Greenwich councillors are to consider awarding the rarely-awarded freedom of the borough to former leader Chris Roberts next week – despite the politician-turned-developers’ consultant being embroiled in a series of bullying accusations before he stood down 18 months ago.
Roberts ran the council for 14 years but stepped down as a councillor at May 2014’s election, finally relinquishing his role as leader the following month. He is still in frequent contact with his successor, Denise Hyland, multiple sources have told this website, with some claiming he still wields considerable influence over the council.
His final months on the council were blighted by bullying accusations, notably in October 2013 when he threatened current deputy leader John Fahy with the removal of his cabinet position in a row over the Run to the Beat half-marathon, which raised funds for a charity Roberts set up as council leader, Greenwich Starting Blocks. He was let off any council punishment over the voicemail, but did get a written warning from the party.
Two councillors – Alex Grant and Hayley Fletcher – stood down from the authority, complaining of a bullying culture in Roberts’ Labour group. Grant has since said that intimidation of councillors was normal practice, particularly in planning matters.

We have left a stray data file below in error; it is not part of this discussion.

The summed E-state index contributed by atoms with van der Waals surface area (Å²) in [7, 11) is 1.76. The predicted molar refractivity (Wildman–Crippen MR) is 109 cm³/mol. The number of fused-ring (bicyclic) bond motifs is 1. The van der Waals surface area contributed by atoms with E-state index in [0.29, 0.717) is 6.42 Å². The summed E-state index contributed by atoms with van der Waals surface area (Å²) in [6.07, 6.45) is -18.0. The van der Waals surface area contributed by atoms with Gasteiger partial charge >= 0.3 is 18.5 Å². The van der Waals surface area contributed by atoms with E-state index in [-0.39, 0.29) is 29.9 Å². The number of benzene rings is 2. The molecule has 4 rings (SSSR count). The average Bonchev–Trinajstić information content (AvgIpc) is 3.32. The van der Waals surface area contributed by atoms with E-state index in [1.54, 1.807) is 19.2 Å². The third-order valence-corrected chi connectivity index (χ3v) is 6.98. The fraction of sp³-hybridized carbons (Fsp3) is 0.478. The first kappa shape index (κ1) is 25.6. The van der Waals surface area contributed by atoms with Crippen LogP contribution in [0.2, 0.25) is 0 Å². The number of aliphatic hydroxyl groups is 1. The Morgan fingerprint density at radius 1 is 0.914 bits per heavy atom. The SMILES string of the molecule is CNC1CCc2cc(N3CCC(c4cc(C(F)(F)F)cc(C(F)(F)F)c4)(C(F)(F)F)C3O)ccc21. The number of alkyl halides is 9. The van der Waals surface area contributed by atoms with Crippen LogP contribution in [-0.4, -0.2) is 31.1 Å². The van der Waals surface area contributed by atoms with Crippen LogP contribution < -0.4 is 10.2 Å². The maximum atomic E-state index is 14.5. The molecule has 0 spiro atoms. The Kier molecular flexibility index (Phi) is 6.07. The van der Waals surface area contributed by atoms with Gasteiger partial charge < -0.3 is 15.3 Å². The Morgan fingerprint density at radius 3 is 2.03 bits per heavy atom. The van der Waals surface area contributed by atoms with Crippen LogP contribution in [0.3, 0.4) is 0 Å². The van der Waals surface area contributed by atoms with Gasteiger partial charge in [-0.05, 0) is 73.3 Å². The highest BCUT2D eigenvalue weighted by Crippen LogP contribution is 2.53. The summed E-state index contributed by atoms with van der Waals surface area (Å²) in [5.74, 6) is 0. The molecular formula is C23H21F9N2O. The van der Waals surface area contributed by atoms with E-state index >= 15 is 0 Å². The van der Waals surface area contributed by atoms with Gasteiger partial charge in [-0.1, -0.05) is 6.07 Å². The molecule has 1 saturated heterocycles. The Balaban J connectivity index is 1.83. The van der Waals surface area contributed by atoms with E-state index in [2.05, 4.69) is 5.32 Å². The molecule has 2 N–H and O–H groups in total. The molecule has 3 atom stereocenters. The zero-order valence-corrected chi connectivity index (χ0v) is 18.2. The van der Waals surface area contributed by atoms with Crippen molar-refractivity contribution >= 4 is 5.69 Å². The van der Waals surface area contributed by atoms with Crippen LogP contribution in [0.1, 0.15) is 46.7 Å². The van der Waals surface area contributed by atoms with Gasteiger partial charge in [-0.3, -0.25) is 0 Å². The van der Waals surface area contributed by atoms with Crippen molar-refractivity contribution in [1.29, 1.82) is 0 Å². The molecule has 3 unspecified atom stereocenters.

The leader himself was also accused of throwing his keys at a council cleaner who woke him up while he was asleep in his office early one morning in 2009, a charge he denies. His conduct was explored in a BBC Sunday Politics investigation in December 2013. A secret Labour Party investigation declared no further action should be taken on his conduct.
Now Roberts is in line for an award reserved only for councillors if they have “distinguished themselves beyond that level of service normally expected”. “Recipients should have demonstrated commitment to the principles of public life and adherence to the relevant codes of conduct,” the paper for next Wednesday’s meeting says.
Past recipients include Nelson Mandela, Neville and Doreen Lawrence, the Duke of Edinburgh, and local institutions such as Charlton Athletic Football Club, Royal Museums Greenwich and the Royal Regiment of the Royal Artillery.